FIGC chief Carraro quits
The Federation chief has come under increasing pressure to stand down as a result of the telephone interception allegations which has brought into question the credibility of the Italian game. Although Carraro pledged that the “sporting justice system would act quickly and with vigour” with regard to the issue, he has this evening thrown in the towel. “The Federation’s commitment in the coming days and months are so many and large that it will need a management that is fully able to fulfill its functions and concentrate on itself,” he stated.
The FIGC official made the decision to quit after holding talks with Gianni Petrucci and Raffaele Pagnozzi, two leading figures of CONI – Italy’s Olympic Committee.
Carraro’s decision to step down, which he was set to do later this year anyway, has seen Vice-President Giancarlo Abete automatically promoted to the top job.
This latest development hasn’t exactly shocked the Italian public, neither has it come as a surprise to League President Adriano Galliani. “Franco Carraro’s resignation is a courageous act and doesn’t come as a surprise to people who know him, like I know him,” he stated this evening. “Italian football has the need to continue with a President like him, capable, intelligent. For this motive it is my personal hope that he reconsiders his decision.”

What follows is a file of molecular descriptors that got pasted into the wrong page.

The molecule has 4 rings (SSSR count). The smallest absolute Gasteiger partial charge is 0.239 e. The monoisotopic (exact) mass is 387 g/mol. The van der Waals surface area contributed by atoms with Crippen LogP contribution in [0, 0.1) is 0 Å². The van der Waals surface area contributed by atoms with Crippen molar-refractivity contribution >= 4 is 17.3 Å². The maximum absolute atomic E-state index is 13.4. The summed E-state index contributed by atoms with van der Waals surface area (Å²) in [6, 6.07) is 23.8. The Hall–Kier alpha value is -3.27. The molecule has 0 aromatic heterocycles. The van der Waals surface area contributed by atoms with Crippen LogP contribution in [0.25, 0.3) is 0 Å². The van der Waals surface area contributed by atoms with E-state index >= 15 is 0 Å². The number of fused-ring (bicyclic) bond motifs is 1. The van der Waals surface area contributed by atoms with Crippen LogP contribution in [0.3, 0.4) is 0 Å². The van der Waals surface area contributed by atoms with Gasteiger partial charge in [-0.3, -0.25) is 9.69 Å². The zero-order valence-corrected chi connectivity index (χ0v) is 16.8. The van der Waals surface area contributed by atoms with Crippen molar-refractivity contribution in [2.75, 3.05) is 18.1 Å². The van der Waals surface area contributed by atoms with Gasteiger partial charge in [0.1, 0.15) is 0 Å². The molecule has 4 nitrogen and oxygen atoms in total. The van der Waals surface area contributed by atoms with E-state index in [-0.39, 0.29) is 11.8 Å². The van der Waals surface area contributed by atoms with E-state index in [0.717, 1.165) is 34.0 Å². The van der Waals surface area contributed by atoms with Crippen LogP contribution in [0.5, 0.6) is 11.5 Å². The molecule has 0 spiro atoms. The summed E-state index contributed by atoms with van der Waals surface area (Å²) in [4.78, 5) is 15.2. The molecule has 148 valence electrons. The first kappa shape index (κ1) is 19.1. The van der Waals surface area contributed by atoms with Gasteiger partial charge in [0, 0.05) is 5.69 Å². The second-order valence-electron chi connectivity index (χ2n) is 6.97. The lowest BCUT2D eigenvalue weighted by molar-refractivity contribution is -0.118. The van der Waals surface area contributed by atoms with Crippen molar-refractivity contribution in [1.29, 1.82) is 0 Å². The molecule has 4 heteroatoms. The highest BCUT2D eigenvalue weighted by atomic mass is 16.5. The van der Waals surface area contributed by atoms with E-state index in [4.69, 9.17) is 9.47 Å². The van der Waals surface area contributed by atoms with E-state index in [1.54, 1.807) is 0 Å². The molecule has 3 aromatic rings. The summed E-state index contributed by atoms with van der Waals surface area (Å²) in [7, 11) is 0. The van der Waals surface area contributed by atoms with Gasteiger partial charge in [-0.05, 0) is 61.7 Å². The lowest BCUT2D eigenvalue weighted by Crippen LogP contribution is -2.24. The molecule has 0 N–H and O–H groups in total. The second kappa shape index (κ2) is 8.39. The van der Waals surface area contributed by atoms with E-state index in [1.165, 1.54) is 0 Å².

The Federation are about to start their enquiry into a number of telephone calls which were intercepted by Turin magistrates between some prominent figures of authority in the Italian game, but not directly involving Carraro. He’s decided to walk given the FIGC’s sluggish reaction to the outrage, seeing as they sat on the relevant documents for two months before they were leaked to the national Press.
The scandal has somewhat overshadowed the conclusion to the Serie A season and there are calls for calcio to make a fresh start. “I want a radical system change,” stated Players’ Association President Sergio Campana. “We have the right to request that justice is done speedily and the appropriate sanctions are in proportion with the acts committed. The Federation has the necessity to give football credibility again.”